Why the Learning Styles myth spreads
Author Matthew Phillips Co-founder, Delta Academy
Learning Styles theory is the most famous myth in education. Different variants of the theory exist, which all make the claim that people can be categorised by which ‘style’ of teaching they learn best from. There is no reliable evidence in favour of the theory being accurate.
Despite this, a 2020 survey found that 90% of educators believe that we each have a ‘learning style’ . This finding was met with much derision by education researchers. How has a theory with little evidence become and stayed so pervasive?
For those unfamiliar with Learning Styles theory, Veritasium provides an overview of the theory here.
What he doesn’t address is why it spreads. But it can be explained by simple models on the individual level. And, beneath the surface, the debate over whether Learning Styles really exist serves as a proxy for a war of ideas, which maintains its relevance on the cultural level. It substitutes for a battle centring on agency versus conformity in education.
What Learning Style theory claims
Most academic papers supporting or proposing the theory suggest that there are discrete ‘Learning Styles’. That is, we each have a style of learning to which we are best suited. They usually claim that the number of these styles is small. In the most widely shared theory - VARK - there are 4 distinct styles:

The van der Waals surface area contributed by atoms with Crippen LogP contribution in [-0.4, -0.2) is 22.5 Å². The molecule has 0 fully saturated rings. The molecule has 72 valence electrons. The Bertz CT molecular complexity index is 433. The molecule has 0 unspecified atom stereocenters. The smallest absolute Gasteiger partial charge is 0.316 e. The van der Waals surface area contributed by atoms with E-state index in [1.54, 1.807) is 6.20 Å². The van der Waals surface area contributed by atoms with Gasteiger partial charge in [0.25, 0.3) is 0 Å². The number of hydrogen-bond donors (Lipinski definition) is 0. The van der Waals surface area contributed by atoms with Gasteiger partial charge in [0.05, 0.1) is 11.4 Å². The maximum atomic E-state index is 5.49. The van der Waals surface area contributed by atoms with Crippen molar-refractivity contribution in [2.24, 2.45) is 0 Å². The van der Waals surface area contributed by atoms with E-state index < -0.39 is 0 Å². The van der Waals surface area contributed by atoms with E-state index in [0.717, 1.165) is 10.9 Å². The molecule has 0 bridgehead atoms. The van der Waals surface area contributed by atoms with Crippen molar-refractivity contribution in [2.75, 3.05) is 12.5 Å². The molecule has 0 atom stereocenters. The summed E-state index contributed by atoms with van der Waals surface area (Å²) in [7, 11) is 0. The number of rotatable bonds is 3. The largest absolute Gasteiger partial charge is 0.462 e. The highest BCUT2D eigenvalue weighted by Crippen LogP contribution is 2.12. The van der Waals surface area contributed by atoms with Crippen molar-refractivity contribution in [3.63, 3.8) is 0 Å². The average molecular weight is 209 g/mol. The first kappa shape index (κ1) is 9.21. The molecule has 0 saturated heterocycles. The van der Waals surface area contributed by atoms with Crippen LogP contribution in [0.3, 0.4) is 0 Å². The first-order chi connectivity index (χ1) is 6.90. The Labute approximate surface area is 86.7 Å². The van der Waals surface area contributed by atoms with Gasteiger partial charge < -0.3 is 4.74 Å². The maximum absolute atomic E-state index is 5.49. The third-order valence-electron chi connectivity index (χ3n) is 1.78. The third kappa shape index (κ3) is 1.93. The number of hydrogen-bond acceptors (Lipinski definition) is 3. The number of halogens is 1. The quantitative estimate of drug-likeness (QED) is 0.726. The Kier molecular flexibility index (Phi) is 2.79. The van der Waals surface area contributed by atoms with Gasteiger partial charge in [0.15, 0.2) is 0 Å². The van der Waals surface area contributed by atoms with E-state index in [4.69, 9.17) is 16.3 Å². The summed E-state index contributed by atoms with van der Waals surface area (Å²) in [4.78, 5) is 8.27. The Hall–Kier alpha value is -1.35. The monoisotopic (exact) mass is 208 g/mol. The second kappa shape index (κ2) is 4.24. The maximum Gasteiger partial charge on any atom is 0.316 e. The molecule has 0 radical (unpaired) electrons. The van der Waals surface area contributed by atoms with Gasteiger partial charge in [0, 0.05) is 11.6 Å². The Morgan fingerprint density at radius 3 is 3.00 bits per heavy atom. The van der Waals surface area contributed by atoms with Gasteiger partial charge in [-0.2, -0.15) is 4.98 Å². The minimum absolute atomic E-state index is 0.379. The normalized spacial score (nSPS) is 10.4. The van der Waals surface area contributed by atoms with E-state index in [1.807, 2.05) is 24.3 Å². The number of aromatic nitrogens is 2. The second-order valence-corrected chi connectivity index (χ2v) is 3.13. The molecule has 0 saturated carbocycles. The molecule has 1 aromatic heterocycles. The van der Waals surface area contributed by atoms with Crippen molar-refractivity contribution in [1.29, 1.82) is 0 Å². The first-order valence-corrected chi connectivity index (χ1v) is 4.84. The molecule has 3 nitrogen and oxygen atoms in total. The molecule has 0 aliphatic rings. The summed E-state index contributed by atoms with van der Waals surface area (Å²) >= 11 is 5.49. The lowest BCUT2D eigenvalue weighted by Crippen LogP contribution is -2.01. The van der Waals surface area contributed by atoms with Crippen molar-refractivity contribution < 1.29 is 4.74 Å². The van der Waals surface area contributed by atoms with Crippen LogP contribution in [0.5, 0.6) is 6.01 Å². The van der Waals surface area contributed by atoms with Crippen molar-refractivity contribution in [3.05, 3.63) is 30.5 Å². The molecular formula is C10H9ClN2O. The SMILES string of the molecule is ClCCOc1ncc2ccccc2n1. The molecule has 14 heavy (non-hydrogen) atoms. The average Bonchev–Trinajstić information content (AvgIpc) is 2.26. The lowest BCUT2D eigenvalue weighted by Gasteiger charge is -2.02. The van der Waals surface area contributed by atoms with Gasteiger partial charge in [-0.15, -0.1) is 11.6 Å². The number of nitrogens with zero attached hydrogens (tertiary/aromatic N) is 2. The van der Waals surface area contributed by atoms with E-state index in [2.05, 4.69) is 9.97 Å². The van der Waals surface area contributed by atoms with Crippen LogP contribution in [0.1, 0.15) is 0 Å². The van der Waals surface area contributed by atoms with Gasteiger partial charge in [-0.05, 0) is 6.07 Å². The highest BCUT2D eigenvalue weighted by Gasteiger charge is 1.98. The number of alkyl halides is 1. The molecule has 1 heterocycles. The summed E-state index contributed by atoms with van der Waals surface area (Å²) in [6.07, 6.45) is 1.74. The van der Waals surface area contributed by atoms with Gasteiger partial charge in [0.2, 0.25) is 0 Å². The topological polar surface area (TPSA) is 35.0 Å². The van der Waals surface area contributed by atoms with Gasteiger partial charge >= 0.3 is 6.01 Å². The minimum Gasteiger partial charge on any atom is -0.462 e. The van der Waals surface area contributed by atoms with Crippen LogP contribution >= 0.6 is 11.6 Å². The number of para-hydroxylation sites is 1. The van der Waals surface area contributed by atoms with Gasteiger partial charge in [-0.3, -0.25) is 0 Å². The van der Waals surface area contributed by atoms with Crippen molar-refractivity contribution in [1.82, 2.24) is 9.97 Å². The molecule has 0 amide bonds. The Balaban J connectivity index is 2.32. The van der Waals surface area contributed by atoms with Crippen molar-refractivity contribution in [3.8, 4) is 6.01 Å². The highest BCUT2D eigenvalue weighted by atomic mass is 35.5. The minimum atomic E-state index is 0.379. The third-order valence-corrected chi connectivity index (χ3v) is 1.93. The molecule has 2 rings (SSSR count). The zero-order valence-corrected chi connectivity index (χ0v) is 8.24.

- Reading / Writing
There are now over 70 different learning style classification systems, all variants on the theme.
The application of these theories often takes the form of matching the preferred Learning Style of the student to the delivery medium. For example, here is a set of suggestions from a US University for how their students should study according to their Learning Style:
As a personal aside, I remember learning this version of Learning Styles theory as a student. We had presentations on what Learning Styles were. We did workshops to find which we fitted into (I was kinaesthetic, apparently). This led my primary school teacher to teach me the words to the national anthem through the medium of dance. Cue hilarious failure.
Yet it’s true that people have differing cognitive abilities. Some of us have rapid reaction times, and some have better spatial cognition. However, the papers proposing new classifications of Learning Styles provide no evidence that cognitive differences lead to distinct, identifiable Learning Styles. That should immediately ring alarm bells.
“Two substantial reviews of the literature concluded that there was currently no evidence to support the idea that the matching of instructional methods to the supposed Learning Styles of individual students improved their learning. Subsequent reviews have reached the same conclusion and there have been numerous, carefully controlled attempts to test this “matching” hypothesis.”
The academic literature is pretty conclusive. Experiments have tested splitting people by their learning style and delivering content in that format, then observing the difference between groups. This and other such experiments find no difference. I won’t rehash that here - there are lots of good articles on this subject. I’m much more interested in why it’s still so pervasive.